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Rukka Explore-R jacket review

Published on: 09 August 2023

The Explore-R is a classic Rukka outfit.

Now Rukka is one of the most respected and prestigious clothing brands in motorcycling. Their gear is not inexpensive, but most people accept that nobody makes better quality, more reliable, more robust motorcycle wear.

Theirs is a reputation that has been built up over a period of nearly 40 years. Today Rukka, in modern parlance, owns the ‘winter commuting’ space. If somebody is facing a significant commute, 12 months of the year, and if money is no object, then Rukka is the brand to turn to.

Rukka Explore-R jacket Gore-Tex Pro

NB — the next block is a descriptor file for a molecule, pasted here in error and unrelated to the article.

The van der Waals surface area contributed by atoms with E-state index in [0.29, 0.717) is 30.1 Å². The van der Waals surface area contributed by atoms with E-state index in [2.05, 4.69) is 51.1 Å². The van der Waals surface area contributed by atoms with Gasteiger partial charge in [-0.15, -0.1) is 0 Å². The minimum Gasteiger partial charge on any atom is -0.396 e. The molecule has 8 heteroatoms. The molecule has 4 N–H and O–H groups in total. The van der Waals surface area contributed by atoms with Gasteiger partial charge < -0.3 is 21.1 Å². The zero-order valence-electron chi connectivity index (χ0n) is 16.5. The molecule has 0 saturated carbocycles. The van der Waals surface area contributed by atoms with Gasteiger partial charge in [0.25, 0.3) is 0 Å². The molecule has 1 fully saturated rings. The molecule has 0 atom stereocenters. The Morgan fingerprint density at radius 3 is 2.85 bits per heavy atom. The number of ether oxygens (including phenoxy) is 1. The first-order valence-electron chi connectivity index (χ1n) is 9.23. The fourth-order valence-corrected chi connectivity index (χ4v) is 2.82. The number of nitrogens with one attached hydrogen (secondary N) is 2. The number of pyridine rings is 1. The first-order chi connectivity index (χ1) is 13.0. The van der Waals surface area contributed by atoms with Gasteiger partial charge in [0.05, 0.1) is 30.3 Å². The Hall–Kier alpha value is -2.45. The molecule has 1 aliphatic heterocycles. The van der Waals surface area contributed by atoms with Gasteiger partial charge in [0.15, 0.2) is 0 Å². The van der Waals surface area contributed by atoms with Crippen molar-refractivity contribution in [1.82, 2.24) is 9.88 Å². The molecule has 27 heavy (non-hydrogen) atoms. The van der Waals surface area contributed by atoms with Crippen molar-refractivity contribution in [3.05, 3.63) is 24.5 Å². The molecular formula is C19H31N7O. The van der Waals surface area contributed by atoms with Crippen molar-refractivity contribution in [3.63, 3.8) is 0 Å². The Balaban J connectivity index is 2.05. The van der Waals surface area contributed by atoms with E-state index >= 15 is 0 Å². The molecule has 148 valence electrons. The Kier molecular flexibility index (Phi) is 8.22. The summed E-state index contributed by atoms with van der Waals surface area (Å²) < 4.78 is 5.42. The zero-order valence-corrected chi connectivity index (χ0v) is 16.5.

Backed by Gore’s membranes, Rukka is the brand to rely on.

And that’s partially down to the fact that Rukka is also the pre-eminent name in laminated clothing. This comes out of Rukka’s long association with Gore. Between them, Rukka and Gore pretty much wrote the book on making motorcycle wear truly waterproof.

The most waterproof, most breathable and most robust laminated membrane is the three-layer construction known as Gore-Tex ProShell. And indeed, Rukka uses this system on all its higher-end suits. But waterproofing is only part of the story. Rukka’s jackets are made using only the very best components: heavy-duty Cordura, Outlast, the best, waterproof YKK zips, huge, bespoke Level 2, D3O armour, and so on.

Rukka produce the most hard-wearing and reliable motorcycle clothing money can buy. If you’re going to be riding 15,000, 20,000 miles a year, you need to be able to depend on your gear. Which is why Rukka is the first choice of high-mileage commuters and professional riders like the Police.